SARS, Mers, Ebola, avian flu, Zika, COVID-19, HIV, monkeypox… Encouraged by our lifestyles, zoonoses, diseases transmitted to humans by animals, have multiplied in recent years, raising fears of the emergence of new pandemics.
“The interface between humans and animals has become quite unstable,” said Dr. Mike Ryan, head of emergencies at the World Health Organization (WHO), a few days ago. “Disease emergence and amplification factors have increased,” he said.
This monkeypox –”monkeypox” in English – caused by a virus transmitted to humans by infected animals – most often rodents – is the latest example of the multiplication of these zoonoses.
Appeared thousands of years ago, since man intensified his interactions with animals by domesticating them, they have seen their frequency greatly increase over the past twenty or thirty years.
In question, “the intensification of travel, which allows them to spread more quickly and in an uncontrolled manner”, underlined to AFP Marc Eloit, head of the Discovery of pathogens laboratory at the Institut Pasteur.
The intensification of factory farming thus increases the risk of the spread of pathogens between animals. Trade in wild animals also increases human exposure to the microbes they may carry. Deforestation increases the risk of contact between wildlife, domestic animals and human populations.
“When we deforest, we reduce biodiversity; we lose animals that naturally regulate viruses, which allows them to spread more easily, ”explained to AFP Benjamin Roche, biologist at the Research Institute for Development (IRD), specialist in zoonoses.
Climate change will also push many animals to flee their ecosystems for more livable lands, warned a study published in Nature at the end of April. However, by mixing more, the species will transmit more of their viruses, which will promote the emergence of new diseases potentially transmissible to humans.
“We need improved surveillance in both urban and wild animals, so we can identify when a pathogen has jumped from one species to another,” said Gregory Albery, environmental health specialist at the Georgetown University in the United States and co-author of the study. “And if the receiving host is urban or near humans, we should be particularly concerned.”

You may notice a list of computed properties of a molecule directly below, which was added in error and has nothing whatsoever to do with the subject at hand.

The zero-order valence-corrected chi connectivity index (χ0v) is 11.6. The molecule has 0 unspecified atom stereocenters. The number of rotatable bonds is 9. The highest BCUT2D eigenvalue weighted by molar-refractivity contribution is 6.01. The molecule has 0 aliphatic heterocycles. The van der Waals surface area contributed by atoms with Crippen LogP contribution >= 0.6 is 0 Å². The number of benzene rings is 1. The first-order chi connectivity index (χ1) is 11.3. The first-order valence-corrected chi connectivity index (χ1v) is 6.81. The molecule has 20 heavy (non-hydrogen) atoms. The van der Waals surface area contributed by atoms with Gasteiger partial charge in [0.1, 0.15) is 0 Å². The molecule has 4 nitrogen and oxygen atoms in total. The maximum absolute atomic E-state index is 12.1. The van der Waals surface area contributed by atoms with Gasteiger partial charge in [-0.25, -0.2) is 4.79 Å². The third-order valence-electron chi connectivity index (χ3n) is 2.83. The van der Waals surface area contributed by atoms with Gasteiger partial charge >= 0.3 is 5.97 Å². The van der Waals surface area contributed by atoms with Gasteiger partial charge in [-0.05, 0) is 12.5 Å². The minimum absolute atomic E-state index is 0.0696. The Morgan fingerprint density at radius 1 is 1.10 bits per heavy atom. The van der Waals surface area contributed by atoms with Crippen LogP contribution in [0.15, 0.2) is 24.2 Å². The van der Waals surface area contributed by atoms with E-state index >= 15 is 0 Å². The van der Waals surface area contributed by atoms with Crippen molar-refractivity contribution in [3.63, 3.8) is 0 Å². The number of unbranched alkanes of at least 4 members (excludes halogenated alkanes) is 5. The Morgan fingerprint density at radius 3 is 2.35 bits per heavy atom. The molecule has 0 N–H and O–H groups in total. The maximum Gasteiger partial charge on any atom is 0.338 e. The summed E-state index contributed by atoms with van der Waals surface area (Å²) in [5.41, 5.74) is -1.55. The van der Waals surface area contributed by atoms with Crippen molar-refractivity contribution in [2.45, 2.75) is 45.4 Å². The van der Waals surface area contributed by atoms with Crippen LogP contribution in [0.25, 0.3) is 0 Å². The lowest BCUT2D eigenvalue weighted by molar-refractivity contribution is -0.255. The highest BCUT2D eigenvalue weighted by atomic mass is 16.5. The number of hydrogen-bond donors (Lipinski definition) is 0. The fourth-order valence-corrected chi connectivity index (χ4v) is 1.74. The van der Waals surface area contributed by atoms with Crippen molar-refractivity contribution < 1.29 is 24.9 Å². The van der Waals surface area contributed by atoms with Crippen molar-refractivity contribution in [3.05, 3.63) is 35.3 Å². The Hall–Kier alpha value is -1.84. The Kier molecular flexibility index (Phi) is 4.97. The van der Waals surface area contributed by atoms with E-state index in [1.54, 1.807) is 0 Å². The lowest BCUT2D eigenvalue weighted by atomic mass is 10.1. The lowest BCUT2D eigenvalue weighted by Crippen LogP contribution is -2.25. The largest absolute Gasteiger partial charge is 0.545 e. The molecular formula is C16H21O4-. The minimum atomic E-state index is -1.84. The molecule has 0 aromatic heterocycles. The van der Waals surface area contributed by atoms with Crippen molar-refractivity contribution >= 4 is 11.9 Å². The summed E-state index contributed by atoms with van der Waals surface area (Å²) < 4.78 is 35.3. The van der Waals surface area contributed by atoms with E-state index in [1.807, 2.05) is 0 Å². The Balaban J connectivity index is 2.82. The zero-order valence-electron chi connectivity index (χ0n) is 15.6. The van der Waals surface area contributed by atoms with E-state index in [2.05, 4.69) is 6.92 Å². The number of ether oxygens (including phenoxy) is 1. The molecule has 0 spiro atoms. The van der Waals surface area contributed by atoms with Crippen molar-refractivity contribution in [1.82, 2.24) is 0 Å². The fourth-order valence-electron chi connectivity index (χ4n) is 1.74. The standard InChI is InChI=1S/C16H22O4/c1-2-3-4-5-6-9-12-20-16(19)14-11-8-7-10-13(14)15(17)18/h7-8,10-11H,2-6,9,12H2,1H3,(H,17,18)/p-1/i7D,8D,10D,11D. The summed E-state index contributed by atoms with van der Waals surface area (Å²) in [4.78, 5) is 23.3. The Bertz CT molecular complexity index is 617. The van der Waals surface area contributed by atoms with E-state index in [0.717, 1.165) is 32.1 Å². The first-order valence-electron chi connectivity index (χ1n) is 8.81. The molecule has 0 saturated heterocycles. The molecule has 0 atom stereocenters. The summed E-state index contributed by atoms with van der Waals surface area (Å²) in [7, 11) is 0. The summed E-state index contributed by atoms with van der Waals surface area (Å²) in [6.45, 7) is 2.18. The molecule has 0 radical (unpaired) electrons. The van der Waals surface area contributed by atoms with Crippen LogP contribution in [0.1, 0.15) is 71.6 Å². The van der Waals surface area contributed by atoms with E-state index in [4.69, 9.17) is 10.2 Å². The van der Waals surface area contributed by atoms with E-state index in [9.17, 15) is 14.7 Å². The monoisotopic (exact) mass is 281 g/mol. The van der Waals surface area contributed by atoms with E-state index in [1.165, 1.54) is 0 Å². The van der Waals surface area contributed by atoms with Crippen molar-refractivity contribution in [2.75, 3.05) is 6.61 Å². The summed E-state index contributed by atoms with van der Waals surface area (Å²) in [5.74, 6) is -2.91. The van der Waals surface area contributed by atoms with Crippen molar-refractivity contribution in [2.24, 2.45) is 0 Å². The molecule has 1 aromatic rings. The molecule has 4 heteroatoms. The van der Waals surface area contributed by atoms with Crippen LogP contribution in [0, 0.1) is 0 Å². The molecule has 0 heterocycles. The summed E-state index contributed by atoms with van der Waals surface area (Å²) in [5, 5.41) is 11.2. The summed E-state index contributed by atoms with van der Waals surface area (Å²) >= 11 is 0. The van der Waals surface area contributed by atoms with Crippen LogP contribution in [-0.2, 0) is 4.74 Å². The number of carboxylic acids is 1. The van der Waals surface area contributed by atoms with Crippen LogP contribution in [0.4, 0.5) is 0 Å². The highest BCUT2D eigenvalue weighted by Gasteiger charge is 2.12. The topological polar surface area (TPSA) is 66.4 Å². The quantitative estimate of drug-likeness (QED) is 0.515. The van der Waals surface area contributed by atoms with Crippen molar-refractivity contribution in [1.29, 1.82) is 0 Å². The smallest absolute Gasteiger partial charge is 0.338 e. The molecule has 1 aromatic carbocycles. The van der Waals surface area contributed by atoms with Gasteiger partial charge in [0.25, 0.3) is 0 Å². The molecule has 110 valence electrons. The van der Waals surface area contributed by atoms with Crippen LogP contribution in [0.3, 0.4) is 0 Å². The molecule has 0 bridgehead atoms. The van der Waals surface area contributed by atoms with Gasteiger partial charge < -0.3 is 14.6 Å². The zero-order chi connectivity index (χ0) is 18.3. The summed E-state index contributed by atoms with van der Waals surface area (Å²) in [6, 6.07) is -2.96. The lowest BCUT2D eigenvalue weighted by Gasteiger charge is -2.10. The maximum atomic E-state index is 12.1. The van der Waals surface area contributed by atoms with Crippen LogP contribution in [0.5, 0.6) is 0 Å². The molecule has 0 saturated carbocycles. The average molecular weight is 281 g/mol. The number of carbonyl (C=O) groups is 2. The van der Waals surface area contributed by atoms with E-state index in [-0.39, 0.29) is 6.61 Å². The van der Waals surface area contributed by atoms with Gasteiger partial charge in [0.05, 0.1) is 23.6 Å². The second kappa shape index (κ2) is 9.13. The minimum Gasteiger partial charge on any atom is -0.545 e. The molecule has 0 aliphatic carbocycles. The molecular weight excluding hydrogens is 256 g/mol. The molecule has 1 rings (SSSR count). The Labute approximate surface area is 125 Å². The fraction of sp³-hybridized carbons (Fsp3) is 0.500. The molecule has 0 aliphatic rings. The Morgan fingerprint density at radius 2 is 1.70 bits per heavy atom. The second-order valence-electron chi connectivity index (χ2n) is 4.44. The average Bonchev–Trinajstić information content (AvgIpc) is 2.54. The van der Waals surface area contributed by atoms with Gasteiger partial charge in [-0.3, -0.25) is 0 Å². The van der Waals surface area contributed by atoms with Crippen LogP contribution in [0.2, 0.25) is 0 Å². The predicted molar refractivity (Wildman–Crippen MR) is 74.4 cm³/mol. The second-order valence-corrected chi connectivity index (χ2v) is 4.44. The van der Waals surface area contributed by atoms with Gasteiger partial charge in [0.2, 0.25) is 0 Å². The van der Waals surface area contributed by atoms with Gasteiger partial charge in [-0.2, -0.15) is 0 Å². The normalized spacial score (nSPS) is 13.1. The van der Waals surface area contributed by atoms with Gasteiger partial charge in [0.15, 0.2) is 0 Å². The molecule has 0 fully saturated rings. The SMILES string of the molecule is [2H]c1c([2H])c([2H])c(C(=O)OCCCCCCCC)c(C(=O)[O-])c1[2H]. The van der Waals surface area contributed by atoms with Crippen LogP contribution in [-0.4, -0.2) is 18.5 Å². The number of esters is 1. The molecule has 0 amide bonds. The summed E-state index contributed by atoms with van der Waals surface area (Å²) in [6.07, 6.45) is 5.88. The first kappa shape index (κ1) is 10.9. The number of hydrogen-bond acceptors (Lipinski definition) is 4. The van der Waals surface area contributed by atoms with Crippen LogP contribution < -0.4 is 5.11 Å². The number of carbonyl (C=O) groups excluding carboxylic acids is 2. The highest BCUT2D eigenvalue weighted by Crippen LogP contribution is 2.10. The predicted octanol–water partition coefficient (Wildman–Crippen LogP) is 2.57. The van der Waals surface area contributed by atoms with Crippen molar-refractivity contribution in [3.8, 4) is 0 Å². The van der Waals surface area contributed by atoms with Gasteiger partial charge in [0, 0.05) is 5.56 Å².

“We now have easy and rapid means of investigation which allow us to react quickly in the event of the appearance of new viruses”, reassured Marc Eloit, of the Institut Pasteur. “We are also able to develop vaccines very quickly”, as we saw with the Covid-19.
But “a whole line of new diseases are likely to emerge, potentially dangerous. We will have to be ready”, warned Eric Fèvre, professor specializing in veterinary infectious diseases at the University of Liverpool (United Kingdom) and at the International Livestock Research Institute (Kenya).
This means, according to him, “emphasizing the public health of populations” in the most remote environments and “better studying the ecology of these natural areas to understand how different species interact”.
Since the early 2000s, the “One Health” concept has been put forward: it promotes a multidisciplinary and global approach to health issues with close links between human health, that of animals and the environment. global ecological state.
In 2021, France also launched the international “Prezode” initiative, which aims to prevent the risks of zoonotic emergences and pandemics by strengthening cooperation with the most affected regions of the world.
source: OI Canadian